Audrey Deschenes
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Audrey Deschenes in Trading. Let's get it started!,

Learn how to take comfort in the unknown

Based on my 30 years in the markets, the single best lesson that I can impart to investors to dramatically improve their investment performance is one of my basic principles, “No one knows with certainty what is going to happen next.” Practicing this simple principle in my investment calls is in part responsible for consistently generating profits.

Once an investor embraces the idea that no one knows with certainty what is going to happen next, the investor is free from cognitive bias and is able to analyze markets objectively. This simple idea is so powerful, that over years my followers have dubbed it Nigam’s second law of investing.

This law is especially powerful because Wall Street is the only place where gurus can be consistently wrong and still keep their jobs. Further, a typical investor is bombarded with so many views from so many talking heads that it is difficult to discern the validity of predictions made by gurus. Plus, there is an overabundance of gurus, and it is often difficult to find enough information to verify their track records relative to the risks taken separate from the luck of a rising market.

As part of this lesson, make a list of gurus you follow on stocks and silver and test their calls against the two charts shown below.

Take a look at the annotated chart of the SPDR S&P 500 ETF Trust SPY, +0.46% going back to 1993.

Over the 21-year period shown on the chart, there are five major turning points; three on the buy side and two on the sell side. For a moment, let us forget about perfection or excellence and think in terms of mediocrity. How many gurus you follow called all five of these major turning points even halfway correctly?

Now as part of the lesson, let us step beyond stocks and look at a chart of the iShares Silver Trust ETF SLV, -1.60% going back to 2010.

How many gurus you follow called the major turning points correctly and made you money in silver over the last four years?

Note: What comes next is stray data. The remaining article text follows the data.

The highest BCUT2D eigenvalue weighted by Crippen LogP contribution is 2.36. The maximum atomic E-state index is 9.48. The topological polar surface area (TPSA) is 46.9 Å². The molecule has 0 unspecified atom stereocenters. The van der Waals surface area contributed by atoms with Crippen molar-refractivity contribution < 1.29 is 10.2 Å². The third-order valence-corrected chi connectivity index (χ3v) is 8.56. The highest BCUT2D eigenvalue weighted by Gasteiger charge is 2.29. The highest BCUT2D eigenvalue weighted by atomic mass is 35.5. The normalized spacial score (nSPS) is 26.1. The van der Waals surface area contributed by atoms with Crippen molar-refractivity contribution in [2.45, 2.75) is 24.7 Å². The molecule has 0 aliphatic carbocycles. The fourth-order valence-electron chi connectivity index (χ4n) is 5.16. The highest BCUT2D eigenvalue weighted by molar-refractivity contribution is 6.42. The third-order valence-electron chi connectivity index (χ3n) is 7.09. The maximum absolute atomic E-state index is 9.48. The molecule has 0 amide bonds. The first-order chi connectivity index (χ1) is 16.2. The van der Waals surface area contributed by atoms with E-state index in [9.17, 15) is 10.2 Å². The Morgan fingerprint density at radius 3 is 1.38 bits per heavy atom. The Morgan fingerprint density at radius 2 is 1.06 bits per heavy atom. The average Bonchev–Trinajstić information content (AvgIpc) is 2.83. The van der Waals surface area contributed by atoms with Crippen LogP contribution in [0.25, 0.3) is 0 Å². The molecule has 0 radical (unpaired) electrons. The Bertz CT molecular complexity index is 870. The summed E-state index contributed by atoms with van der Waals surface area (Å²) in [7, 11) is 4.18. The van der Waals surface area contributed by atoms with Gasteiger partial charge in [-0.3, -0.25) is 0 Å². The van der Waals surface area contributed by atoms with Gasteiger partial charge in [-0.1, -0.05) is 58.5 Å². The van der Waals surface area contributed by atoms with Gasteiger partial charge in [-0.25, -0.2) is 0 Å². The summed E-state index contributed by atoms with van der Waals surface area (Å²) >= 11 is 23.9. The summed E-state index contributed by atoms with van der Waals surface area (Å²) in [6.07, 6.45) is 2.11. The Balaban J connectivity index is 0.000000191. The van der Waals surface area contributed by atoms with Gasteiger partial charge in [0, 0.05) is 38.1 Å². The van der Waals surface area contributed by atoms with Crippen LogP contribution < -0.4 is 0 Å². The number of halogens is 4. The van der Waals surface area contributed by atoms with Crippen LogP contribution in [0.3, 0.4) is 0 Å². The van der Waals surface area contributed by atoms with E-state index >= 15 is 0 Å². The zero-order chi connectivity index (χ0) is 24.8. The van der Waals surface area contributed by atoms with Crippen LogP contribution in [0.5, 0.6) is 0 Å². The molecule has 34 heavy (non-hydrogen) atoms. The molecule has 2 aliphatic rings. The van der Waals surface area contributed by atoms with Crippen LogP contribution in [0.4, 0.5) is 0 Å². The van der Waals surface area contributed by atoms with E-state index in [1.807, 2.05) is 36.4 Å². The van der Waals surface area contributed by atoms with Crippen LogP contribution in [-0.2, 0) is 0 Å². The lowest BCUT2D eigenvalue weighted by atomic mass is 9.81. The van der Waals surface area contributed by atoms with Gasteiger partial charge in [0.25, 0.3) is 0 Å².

In my experience, a typical investor can do better than a typical guru if the investor simply internalizes the idea of not knowing the future.

This lesson is much harder to practice in real life than it seems. To practice this and dramatically improve investment performance, one needs to change the two fundamental beliefs that are part of the human condition.

The need to be right

Part of the human condition is that humans want to be right. When a typical investor makes an investment, he or she wants to be right. The investor looks at almost all of the incoming information through the lense of wanting to be right. The investor tends to look for information and data that supports the investor’s opinion, and tends to dismiss information and data that may make the investor wonder if he or she is wrong.

When an investor detaches himself or herself from the need to be right by accepting that no one knows what is going to happen next, the investor tends to look at all the incoming information, both in support and against the investor’s decision with objectivity.

Ability to take small losses

Part of the human condition is that humans do not like to lose. The hallmark of great investors is to cut losses quickly. When an investor changes his or her belief system to one in which they don't know what is going to happen next, the investor is automatically propelled into the discipline of taking losses in a rational manner when dictated by the incoming data and information.

The final word

Class, make this one change in your belief system, and go beat the gurus.